Here, the CCE count (Count Four) of the indictment expressly incorporated the drug
conspiracies charged in Counts One and Two. The parties agree that the district court erred and that
the drug conspiracy convictions should be vacated where this court upholds the CCE conviction.
In this circumstance, the drug conspiracy convictions merged into the CCE conviction, and the
conspiracy convictions must be vacated. United States v. Avery, 128 F.3d 966, 972 (6th Cir. 1997)
(citing United States v. Schuster, 769 F.2d 337, 345 (6th Cir. 1985)). The district court’s sentencing
in violation of double jeopardy constitutes plain error, and we vacate Clark’s drug conspiracy
convictions (Counts One and Two).
Clark contends that his felon-in-possession convictions violate the Ex Post Facto Clause by
wrongfully applying a 1992 Michigan firearms-possession restriction for felons against him. We
review de novo a district court’s denial of a motion to dismiss an indictment on legal grounds.
United States v. Penney, 576 F.3d 297, 303 (6th Cir. 2009) (citing United States v. Crayton, 357 F.3d
560, 564 (6th Cir. 2004)).
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Clark’s felon-in-possession convictions do not violate the Ex Post Facto Clause. Under that
clause, “[n]o Bill of Attainder or ex post facto Law shall be passed.” U.S. Const. art. I, § 9, cl. 3.
The ex post facto prohibition ensures “‘that legislative Acts give fair warning of their effect and
permit individuals to rely on their meaning until explicitly changed.’” United States v. Reese, 71
F.3d 582, 585 (6th Cir. 1995) (quoting Weaver v. Graham, 450 U.S. 24, 28-29 (1981)). An ex post
facto violation includes two elements: “(1) the law must apply to events occurring before its
enactment, and (2) it must disadvantage the offender affected by it.” Id. (citing Miller v. Florida,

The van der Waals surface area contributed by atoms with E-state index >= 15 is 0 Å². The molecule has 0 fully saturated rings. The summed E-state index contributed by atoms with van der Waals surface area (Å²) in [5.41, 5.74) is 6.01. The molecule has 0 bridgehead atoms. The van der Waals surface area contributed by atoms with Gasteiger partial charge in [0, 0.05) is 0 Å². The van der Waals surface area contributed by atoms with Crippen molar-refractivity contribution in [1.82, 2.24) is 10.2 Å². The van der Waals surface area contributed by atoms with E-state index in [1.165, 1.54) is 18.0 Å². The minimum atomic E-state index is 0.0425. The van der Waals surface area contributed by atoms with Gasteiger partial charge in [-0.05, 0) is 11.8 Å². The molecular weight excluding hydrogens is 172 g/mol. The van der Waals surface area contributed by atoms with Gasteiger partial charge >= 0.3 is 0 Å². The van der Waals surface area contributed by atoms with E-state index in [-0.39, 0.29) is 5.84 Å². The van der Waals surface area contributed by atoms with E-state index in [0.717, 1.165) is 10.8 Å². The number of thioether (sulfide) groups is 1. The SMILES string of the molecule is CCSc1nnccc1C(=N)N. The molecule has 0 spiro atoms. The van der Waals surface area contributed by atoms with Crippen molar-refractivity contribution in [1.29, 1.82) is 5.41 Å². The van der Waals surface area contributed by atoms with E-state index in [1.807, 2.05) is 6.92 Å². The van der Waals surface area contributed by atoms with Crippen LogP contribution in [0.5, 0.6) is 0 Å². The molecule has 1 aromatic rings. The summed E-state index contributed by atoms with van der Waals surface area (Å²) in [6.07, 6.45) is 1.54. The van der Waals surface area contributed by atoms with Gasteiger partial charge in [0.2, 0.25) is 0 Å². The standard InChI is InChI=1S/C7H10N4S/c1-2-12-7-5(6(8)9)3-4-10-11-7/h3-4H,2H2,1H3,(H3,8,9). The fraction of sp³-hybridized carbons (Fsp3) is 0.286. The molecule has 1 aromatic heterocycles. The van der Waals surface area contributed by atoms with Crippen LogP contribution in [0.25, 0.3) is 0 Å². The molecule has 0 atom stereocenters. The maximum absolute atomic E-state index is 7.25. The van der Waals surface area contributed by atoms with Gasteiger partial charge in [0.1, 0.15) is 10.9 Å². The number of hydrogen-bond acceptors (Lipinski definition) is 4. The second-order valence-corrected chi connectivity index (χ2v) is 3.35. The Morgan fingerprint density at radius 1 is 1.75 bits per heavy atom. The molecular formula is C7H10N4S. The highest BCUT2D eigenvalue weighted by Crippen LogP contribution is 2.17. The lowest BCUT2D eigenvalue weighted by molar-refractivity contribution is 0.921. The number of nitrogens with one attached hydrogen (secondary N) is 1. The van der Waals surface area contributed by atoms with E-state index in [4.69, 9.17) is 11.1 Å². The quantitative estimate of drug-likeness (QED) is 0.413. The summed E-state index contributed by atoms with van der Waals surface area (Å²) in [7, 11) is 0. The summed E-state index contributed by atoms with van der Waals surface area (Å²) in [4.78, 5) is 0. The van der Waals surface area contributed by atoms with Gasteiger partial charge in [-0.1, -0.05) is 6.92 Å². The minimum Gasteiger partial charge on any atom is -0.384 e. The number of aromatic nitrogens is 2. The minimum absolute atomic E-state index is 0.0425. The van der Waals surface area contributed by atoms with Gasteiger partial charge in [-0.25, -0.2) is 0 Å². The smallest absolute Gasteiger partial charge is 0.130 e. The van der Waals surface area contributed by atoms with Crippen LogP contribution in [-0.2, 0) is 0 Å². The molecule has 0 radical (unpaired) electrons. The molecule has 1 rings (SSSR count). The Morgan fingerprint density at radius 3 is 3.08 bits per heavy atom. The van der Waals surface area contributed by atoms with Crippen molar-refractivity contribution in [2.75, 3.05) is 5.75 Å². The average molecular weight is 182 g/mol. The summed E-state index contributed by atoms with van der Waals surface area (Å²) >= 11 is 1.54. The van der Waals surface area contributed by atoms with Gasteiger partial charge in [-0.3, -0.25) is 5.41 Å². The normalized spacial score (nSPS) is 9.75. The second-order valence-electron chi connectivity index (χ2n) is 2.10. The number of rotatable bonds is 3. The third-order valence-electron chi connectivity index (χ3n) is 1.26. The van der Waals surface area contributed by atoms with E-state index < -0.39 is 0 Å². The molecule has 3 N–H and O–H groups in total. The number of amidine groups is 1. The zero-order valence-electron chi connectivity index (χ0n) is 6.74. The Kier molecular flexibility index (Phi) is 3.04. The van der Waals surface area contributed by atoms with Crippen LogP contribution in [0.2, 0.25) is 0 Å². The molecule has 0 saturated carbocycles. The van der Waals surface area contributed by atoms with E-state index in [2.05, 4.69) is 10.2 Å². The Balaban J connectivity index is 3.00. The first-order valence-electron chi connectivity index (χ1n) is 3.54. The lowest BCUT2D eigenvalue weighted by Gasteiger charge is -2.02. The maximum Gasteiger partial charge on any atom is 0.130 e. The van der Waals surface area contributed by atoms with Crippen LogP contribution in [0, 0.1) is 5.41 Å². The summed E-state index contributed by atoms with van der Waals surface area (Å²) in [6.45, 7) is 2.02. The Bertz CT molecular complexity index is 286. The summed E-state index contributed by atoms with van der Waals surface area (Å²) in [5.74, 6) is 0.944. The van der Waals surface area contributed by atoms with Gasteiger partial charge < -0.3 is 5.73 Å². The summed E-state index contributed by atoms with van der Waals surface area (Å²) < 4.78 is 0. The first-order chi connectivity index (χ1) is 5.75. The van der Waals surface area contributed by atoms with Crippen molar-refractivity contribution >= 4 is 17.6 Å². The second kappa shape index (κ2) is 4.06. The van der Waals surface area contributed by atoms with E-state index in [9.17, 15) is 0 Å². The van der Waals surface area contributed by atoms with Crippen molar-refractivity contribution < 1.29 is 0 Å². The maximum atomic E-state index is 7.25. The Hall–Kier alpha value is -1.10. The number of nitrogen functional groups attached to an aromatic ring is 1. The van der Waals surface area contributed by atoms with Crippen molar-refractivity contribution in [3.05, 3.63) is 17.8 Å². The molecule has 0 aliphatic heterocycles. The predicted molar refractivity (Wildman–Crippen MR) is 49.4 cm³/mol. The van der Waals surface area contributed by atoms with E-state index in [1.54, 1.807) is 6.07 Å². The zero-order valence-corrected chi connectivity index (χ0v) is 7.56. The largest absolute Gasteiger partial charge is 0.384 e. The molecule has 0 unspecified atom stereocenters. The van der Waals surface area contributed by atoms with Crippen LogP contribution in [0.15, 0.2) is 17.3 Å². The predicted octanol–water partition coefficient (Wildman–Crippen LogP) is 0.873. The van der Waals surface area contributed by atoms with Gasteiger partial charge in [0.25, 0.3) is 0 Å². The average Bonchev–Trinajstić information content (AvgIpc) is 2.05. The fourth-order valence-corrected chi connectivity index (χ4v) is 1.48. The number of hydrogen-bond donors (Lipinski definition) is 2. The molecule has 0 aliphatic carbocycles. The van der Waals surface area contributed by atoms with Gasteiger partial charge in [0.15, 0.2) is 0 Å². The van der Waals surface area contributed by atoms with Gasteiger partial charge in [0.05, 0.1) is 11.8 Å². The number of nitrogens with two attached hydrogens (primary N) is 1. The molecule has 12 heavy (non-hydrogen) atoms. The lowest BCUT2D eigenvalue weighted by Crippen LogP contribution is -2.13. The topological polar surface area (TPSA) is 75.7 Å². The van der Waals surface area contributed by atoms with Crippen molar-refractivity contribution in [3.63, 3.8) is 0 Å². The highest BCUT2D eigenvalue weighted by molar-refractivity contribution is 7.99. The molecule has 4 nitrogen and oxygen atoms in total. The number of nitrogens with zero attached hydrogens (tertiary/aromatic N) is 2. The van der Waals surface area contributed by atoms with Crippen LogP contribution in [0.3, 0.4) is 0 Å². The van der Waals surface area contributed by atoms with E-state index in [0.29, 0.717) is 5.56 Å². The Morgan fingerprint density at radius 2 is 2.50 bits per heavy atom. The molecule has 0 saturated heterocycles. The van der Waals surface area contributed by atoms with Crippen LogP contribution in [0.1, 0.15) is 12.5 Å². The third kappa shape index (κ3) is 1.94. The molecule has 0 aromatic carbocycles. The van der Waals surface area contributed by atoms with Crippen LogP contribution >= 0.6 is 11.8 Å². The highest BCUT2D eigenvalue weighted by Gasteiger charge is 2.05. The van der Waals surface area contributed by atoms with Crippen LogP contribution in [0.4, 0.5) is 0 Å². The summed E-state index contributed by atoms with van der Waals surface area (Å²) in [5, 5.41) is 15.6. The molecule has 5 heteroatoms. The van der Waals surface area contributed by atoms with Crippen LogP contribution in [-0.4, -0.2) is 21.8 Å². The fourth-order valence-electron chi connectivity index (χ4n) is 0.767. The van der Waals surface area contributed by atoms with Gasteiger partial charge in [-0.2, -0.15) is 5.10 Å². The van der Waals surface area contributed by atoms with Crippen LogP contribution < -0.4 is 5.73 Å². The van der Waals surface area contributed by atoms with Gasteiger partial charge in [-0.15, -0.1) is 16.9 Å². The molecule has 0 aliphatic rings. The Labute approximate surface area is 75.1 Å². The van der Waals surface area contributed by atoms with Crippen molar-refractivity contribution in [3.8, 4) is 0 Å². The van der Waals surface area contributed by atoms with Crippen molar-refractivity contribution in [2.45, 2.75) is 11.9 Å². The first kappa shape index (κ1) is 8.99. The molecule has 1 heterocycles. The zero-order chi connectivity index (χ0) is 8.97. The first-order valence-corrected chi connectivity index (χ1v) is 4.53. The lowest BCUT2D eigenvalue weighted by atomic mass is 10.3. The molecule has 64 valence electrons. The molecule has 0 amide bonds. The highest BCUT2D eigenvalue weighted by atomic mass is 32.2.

482 U.S. 423, 430 (1987)).
Here, Clark’s felon-in-possession convictions relied on a 1992 firearms-possession restriction
applying to Clark because of a 1984 armed robbery conviction. However, any person “who has been
convicted in any court, of a crime punishable by imprisonment for a term exceeding one year . . .
[may not] ship or transport in interstate or foreign commerce, or possess in or affecting commerce,
any firearm or ammunition; or  receive any firearm or ammunition which has been shipped or
transported in interstate or foreign commerce.” 18 U.S.C. § 922(g)(1). Nevertheless, where a felon’s
right to possess firearms has been restored, the underlying conviction may not serve as a basis for
section 922(g) conviction. 18 U.S.C. § 921(a)(20).
When Clark was convicted in 1984, the firearms-possession restriction in effect, Michigan
Compiled Laws § 28.422, required that he may not possess a pistol until eight years after release
from incarceration. M.C.L. § 28.422(1) (West 1972). After eight years, a felon who met all
qualifications could have applied to possess a pistol. Id. However, in 1992, the Michigan legislature
passed Michigan Compiled Laws § 750.224f to provide a comprehensive statute addressing felons